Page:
A program module that performs a well-defined task can be packaged up and defined as a single entity. Functions in that module can be invoked whenever a task needs to be performed. In these languages, functions return a parameter and procedures do not. Most high-level languages however define program modules as functions, whether they return a parameter or not. A subroutine is the assembly language version of a function. Consequently, subroutines may or may not have input or output parameters.

Formally, there are two components to a subroutine: definition and invocation. The subroutine definition specifies the task to be performed. In other words, it defines what will happen when executed. The syntax for an assembly subroutine begins with a label, which will be the name of the subroutine and ends with a return instruction.

The definition of a subroutine includes a formal specification its input parameters and output parameters. In well-written software, the task performed by a subroutine will be well-defined and logically complete. The subroutine invocation is inserted to the software system at places when and where the task should be performed. There are three parts to a subroutine invocation: pass input parameters, subroutine call, and accept output parameters. If there are input parameters, the calling program must establish the values for input parameters before it calls the subroutine.

A BL instruction is used to call the subroutine.

After the subroutine finishes, and if there are output parameters, the calling program accepts the return value s. In this chapter, we will pass parameters using the registers. If the register contains a value, the parameter is classified as call by value. If the register contains an address, which points to the value, then the parameter is classified as call by reference. For example, consider a subroutine that samples the bit ADC, as drawn in Figure 7.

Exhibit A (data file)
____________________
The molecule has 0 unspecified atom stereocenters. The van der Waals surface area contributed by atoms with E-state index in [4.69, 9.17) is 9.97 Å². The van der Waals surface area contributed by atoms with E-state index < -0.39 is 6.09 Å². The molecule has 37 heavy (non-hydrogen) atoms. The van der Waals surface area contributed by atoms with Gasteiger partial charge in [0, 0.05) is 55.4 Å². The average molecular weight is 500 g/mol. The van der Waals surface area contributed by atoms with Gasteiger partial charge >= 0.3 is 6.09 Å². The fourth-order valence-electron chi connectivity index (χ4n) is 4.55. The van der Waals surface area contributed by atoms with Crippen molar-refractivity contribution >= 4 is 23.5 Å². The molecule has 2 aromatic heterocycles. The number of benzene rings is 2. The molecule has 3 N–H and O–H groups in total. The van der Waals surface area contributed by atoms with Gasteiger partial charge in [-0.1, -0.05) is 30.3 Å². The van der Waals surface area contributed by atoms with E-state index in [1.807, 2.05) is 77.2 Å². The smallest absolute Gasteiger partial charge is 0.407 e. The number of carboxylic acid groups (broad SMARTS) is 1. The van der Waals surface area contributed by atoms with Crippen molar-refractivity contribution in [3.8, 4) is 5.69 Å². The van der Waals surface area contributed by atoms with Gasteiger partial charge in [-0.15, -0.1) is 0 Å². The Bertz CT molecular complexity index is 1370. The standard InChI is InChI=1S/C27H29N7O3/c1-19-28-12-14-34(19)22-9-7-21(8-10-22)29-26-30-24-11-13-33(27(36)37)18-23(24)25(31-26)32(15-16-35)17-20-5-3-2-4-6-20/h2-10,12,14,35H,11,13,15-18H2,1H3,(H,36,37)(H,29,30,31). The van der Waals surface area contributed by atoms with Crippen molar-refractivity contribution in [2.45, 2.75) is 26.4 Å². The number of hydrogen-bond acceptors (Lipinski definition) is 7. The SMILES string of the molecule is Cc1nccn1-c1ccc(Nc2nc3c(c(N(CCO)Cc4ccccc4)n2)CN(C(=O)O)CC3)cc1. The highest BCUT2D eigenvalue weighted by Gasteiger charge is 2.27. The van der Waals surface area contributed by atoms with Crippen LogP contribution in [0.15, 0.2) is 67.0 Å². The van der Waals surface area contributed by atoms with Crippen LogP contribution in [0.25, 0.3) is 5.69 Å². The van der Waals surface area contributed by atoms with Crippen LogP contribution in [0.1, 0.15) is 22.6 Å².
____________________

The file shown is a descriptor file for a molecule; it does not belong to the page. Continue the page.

An analog input signal is connected to ADC0. The details of how the ADC works will be presented later in the class, but for now we focus on the defining and invoking subroutines. The execution sequence begins with the calling program setting up the input parameters. The subroutine performs a well-defined task.

In this case, it takes the channel number in Register R0 and performs an analog to digital conversion, placing the digital representation of the analog input into Register R0. It is the responsibility of the calling program to accept the return parameter. In this case, it simply stores the result into variable n.

In this example, both the input and output parameters are call by value. The overall goal of modular programming is to enhance clarity. The smaller the task, the easier it will be to understand. In order to make modules more independent we strive to minimize coupling.

A quantitative measure of coupling is the number of bytes per second bandwidth that are transferred from one module to another. On the other hand, information stored in public global variables can be quite difficult to track.